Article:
“21 Jesus saith unto her, Woman, believe me, the hour cometh, when ye shall neither in this mountain, nor yet at Jerusalem, worship the Father. 22 Ye worship ye know not what: we know what we worship: for salvation is of the Jews. 23 But the hour cometh, and now is, when the true worshippers shall worship the Father in spirit and in truth: for the Father seeketh such to worship him. 24 God is a Spirit: and they that worship him must worship him in spirit and in truth” (KJV).
Jesus now begins to tell her of the dawning of the Christian era. Now we have no need for a Temple. Our bodies are now the holy Temple. This is where the Spirit takes up residence after a person accepts Christ and becomes “saved.” He is telling her that she will not have to worship the Father on any mountain or in Jerusalem. This only pertains to “true” worshippers. That is, those that love God and have accepted His salvation that He offers through Christ alone (John 14:6) Since God is spirit we worship Him in spirit too. We don’t have to go to some particular location to worship God. Anywhere will do so to speak.
Salvation comes through the Jews. It was given at the time of the Abrahamic Covenant. This is one of the unconditional covenants that God made with Israel. The Abrahamic Covenant promised a seed, land, and blessings. The three major promises of this covenant were personal promises to Abraham, national promises to Israel and universal promises to all the people of the earth. God promised that He would bless him and make him a blessing to others, to make his name great, to give him many descendants, to make him the father of a multitude of nations, to give him the land of Canaan for always and to bless them that blessed Abraham and to curse them that cursed him. (Genesis 12; 13; 15 & 17) God also made national promises concerning Israel. They are: to make a great nation of his descendants; to give land from the river of Egypt to the Euphrates to his descendants forever; and to give the Abrahamic covenant to his descendants for ever. Finally, God made universal covenants to Abraham that would affect everybody on the earth; it would affect all families of the earth who would be blessed. This promise is intended to be applicable to Israel regarding the blessing and cursing effects. Parts of the covenant have already been fulfilled. For example God did bless him with wealth. His name is great and Israel is a great nation. The blessings to all have been given to all through the oracles of God they received and they brought forth the Messiah. The promise of the land has not been completely fulfilled yet. His descendants are in the land but, in unbelief and do not have the boundaries set forth in Scripture as of yet.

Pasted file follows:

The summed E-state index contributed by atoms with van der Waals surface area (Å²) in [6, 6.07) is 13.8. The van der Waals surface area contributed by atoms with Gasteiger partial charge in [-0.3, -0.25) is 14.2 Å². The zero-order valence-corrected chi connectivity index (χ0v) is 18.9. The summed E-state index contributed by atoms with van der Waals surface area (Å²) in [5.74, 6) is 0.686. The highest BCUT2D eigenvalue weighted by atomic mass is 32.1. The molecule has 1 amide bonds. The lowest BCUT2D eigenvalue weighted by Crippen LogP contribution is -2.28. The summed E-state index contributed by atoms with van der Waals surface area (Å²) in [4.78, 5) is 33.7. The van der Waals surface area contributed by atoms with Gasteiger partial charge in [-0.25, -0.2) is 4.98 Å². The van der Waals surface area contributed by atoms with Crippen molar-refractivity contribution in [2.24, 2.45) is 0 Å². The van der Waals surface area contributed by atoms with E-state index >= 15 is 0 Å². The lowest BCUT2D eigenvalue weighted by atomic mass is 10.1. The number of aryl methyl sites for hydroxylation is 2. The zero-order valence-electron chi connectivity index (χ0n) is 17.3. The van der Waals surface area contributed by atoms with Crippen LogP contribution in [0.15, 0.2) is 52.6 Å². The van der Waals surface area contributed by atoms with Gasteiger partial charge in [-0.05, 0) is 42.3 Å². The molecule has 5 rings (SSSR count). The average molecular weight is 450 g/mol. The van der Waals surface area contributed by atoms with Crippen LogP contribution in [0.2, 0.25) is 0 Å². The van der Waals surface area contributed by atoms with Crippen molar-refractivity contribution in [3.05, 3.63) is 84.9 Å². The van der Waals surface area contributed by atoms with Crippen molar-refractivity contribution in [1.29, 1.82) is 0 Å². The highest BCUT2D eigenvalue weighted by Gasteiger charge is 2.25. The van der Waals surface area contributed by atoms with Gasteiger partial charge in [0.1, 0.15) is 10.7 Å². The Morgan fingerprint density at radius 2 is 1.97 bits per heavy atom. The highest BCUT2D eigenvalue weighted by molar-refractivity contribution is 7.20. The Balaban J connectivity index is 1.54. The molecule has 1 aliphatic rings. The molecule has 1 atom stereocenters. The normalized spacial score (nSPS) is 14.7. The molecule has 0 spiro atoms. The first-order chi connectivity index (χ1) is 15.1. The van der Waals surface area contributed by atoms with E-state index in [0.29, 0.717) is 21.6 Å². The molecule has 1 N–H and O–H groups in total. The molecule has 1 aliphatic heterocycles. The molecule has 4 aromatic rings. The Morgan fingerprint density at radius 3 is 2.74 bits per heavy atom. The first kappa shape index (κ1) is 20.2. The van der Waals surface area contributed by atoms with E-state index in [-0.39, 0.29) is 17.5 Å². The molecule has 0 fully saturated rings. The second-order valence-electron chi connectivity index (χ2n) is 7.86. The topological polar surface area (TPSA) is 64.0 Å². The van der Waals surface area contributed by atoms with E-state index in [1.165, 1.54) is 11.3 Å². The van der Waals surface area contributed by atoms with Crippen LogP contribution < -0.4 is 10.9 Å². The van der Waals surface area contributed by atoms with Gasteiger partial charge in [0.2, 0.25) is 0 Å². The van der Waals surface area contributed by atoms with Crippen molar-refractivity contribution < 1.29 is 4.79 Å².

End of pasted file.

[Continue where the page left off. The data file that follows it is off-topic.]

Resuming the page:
“25 The woman saith unto him, I know that Messias cometh, which is called Christ: when he is come, he will tell us all things. 26 Jesus saith unto her, I that speak unto thee am he” (KJV).
Jesus answers her about this Messiah that she knew was coming. The Jewish writings were rife with a God-Man that would appear on the planet some day and remove all of Israel’s problems. In Hebrew the word for this God-man is Mashiach which Anglicized is Messiah. It is the same as the Greek Christos or Christ. Jesus tells her that He is the long awaited Jewish Messiah.
Some of the prophetic writings about Him are in the Old Testament, which is the Jewish Bible at the time of Christ. They have been fulfilled in Jesus just as He told this Samaritan woman.
Some OT Messianic Prophecies and their New Testament fulfillment:
Born in Bethlehem: Micah 5:2 Fulfilled in Matthew 2:1
The Son of God: Psalm 2:7 Fulfilled in John 3:16-17
Of the tribe of Judah: Genesis 49:10 Fulfilled in Hebrews 7:14
Of a virgin: Isaiah 7:14 Fulfilled in Matthew 1:18-22
A prophet like Moses: Deuteronomy 18:15 Fulfilled in John 7:15-17
The King of Israel: Zechariah 9:9 Fulfilled in John 12:12-15
Rejected: Isaiah 53:3 Fulfilled in John 1:11
Beaten: Micah 5:1 Fulfilled in Mark 15:19
Silent: Isaiah 53:7 Fulfilled in Matt 27:12-14
Betrayed: Psalm 41:9 Fulfilled in Mark 14:17-20
Tried and condemned: Isa 53:8 Fulfilled in Matthew 27:1-2
Crucified: Psalm 22:16 Fulfilled in John 19:17-18
His garments divided: Psalm 22:18 Fulfilled in John 19:23-24
Given vinegar and gall: Psalm 69:21 Fulfilled in John 19:31-36
His bones not broken: Exodus 12:46 Fulfilled John 19:31-36
He is our sacrifice: Isaiah 53:5-6 Fulfilled in 1 Peter 2:24-25
And raised from death: Psalm 16:10 Fulfilled in Luke 24:1-7, 47